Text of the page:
Delta Air Lines said that in agreement with Boeing it would cancel an order for 18 787 Dreamliner aircraft, which it assumed as a part of its merger with Northwest Airlines.
The order is valued at more than US$4 billion at current list prices. Delta did not disclose specific terms of the agreement.
The airline, which acquired Northwest in 2008 for $2.6bn in shares, said it would continue to take delivery of 737-900ER aircraft through 2019.
Delta declined to comment beyond its statement.
The cancellation comes as Delta and other top US airlines seek to slow flight capacity growth and in some instances shrink existing service in response to falling airfares.
Airlines such as Norwegian Air Shuttle from outside the United States are adding flights that Delta says have exceeded passenger demand and hurt unit revenue.
"This business decision is consistent with Delta’s fleet strategy to prudently address our widebody aircraft needs," said Greg May, Delta’s senior vice president of supply chain management and fleet.
While some Northwest pilots held out the 787 as a "star," known for its fuel efficiency and a body made of composite materials, some of Delta’s 777 aircraft had nearly the same capabilities, said Bob Mann, the head of aviation consultant R W Mann & Co in Port Washington, New York. Also, Delta tends to fly bigger planes on average than its peers, and the larger 777 is more consistent with that strategy than the 777, Mann said.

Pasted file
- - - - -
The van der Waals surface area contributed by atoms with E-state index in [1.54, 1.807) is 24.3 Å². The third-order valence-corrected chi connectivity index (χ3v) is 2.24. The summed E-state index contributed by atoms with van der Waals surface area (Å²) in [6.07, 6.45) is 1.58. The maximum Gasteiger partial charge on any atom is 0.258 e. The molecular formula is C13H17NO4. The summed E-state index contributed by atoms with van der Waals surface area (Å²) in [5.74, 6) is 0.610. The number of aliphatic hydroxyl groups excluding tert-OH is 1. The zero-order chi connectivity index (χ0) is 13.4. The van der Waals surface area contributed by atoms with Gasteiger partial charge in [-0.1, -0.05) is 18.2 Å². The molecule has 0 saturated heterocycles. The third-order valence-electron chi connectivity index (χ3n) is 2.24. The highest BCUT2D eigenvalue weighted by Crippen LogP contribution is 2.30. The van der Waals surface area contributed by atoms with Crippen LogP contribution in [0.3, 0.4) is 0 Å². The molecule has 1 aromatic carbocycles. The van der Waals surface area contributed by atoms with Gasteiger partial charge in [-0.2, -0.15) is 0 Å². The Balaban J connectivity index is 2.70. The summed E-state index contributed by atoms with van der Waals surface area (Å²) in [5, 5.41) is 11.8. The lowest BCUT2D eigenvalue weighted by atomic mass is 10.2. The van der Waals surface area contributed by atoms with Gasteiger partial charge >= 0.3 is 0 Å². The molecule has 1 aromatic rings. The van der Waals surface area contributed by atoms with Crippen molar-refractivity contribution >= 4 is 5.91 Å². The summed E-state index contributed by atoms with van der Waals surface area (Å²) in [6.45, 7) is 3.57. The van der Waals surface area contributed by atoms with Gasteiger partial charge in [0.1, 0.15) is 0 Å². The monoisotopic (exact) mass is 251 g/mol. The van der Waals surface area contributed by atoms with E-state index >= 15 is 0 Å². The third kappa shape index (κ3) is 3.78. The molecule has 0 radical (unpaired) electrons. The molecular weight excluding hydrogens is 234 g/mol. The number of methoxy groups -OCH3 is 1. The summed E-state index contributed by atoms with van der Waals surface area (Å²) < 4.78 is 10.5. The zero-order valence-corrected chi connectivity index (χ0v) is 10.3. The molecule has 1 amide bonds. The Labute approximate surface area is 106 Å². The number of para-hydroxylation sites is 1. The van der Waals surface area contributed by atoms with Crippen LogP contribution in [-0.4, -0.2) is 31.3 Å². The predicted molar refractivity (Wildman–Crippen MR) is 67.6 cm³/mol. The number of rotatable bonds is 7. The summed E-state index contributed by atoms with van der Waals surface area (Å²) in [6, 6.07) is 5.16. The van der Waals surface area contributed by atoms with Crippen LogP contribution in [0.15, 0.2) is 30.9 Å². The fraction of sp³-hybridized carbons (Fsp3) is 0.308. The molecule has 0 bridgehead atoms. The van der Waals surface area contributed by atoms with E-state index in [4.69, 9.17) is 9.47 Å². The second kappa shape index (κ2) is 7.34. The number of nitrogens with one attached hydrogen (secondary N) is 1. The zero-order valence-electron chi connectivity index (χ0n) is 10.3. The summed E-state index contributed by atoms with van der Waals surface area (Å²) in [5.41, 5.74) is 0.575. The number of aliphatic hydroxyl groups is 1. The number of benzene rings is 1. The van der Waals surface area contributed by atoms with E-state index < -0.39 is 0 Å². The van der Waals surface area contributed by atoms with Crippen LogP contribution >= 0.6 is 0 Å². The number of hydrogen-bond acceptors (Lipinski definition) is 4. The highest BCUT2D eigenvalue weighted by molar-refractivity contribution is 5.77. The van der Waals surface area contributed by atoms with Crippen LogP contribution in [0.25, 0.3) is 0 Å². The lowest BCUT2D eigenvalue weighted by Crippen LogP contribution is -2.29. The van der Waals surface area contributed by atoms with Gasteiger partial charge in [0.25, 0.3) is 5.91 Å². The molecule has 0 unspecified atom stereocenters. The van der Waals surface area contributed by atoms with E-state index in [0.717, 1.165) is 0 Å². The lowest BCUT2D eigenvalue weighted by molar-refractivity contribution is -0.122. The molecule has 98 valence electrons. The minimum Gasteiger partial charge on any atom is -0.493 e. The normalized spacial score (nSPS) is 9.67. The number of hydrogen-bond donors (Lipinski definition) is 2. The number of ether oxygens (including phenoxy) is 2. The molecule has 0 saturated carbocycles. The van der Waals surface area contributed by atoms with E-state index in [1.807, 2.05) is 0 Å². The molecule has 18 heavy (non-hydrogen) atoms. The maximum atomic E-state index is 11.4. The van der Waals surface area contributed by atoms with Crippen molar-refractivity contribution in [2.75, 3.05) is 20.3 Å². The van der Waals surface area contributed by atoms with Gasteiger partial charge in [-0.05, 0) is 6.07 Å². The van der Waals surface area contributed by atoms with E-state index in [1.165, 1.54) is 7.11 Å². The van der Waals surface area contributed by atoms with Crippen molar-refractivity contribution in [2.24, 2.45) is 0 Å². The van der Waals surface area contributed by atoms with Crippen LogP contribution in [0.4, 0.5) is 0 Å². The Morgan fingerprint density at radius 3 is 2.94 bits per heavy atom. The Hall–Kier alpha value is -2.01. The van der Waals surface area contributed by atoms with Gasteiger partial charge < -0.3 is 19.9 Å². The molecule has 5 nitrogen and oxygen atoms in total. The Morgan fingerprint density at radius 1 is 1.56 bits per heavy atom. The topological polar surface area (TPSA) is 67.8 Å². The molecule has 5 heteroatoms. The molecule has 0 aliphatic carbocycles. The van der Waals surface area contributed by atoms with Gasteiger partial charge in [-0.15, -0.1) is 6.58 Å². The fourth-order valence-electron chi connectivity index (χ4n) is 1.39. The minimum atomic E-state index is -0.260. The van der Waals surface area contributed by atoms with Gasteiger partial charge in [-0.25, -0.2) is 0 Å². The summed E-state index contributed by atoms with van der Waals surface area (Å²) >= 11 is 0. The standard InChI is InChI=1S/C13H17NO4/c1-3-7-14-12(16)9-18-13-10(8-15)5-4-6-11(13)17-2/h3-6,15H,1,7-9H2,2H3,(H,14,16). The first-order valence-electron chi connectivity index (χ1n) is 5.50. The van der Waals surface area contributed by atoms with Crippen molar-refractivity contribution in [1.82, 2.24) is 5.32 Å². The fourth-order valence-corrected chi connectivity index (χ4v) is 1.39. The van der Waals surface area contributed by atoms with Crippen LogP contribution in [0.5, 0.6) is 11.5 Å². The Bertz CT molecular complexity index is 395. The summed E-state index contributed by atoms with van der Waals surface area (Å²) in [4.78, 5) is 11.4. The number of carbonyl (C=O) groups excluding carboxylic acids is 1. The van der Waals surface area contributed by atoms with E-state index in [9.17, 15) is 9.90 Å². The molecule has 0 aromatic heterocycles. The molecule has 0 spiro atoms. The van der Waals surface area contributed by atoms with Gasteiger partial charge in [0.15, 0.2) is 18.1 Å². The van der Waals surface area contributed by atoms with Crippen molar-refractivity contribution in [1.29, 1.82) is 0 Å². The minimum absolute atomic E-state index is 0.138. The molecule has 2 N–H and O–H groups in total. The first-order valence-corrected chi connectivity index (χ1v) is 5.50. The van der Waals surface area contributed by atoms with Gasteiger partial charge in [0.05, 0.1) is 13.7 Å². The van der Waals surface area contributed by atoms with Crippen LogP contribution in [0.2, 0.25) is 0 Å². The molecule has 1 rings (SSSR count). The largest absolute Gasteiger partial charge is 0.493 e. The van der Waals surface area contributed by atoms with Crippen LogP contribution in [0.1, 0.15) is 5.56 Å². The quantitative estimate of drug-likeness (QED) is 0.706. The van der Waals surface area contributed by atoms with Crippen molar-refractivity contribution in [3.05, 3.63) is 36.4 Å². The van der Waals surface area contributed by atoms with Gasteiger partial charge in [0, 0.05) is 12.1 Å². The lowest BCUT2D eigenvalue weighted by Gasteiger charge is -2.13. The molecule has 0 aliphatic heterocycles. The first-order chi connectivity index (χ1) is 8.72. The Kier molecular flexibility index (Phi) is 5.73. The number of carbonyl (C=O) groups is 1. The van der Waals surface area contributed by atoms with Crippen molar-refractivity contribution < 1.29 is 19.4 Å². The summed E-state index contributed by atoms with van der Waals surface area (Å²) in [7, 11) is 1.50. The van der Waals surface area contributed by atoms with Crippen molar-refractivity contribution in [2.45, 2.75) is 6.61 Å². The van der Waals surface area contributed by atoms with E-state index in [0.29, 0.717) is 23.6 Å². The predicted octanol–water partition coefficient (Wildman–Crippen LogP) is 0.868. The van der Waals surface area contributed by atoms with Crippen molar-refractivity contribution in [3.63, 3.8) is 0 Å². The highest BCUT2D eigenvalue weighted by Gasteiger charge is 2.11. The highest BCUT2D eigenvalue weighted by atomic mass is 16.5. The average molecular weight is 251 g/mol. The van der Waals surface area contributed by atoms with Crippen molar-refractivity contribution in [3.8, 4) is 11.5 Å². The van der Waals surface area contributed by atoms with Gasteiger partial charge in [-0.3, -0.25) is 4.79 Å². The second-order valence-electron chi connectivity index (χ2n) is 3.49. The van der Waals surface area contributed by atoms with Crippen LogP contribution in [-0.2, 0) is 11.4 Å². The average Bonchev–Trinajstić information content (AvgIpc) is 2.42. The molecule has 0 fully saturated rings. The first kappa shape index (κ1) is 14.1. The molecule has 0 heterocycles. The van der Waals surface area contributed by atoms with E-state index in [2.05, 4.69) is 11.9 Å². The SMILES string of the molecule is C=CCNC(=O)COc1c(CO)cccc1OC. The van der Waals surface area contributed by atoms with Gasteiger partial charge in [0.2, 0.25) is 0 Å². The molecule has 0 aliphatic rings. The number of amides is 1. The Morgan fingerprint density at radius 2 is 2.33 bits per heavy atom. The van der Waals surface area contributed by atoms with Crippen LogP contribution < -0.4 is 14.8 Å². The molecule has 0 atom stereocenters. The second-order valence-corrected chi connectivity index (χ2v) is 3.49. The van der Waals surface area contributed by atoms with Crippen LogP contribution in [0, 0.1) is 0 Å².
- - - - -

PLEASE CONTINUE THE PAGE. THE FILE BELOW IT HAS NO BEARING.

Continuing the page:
"I wasn’t surprised, but I was surprised they took 10 years to do it," Mr Mann said of the cancellations.
US airlines have been deferring or cancelling orders for widebody jets, the long-haul aircraft that have two aisles. Delta earlier this year deferred taking four Airbus A350s until 2019 and 2020, instead of the originally scheduled 2018. American Airlines also said this year it would take 22 A350s an average of 26 months later to cut capital expenses.
Delta still has widebody orders for 25 A350s and 25 smaller A330neo planes on its books. The 787s have a list price of $224.6 million, although large discounts are customary for major airlines.
"We’ve been working closely with Delta as their needs have evolved since inheriting the order from Northwest," said John Dern, a spokesman for Chicago-based Boeing.
"Delta is a valued customer and we continue working with them to meet their future fleet requirements. Customer interest in the 787 continues to be strong, with almost 1,200 orders to date."
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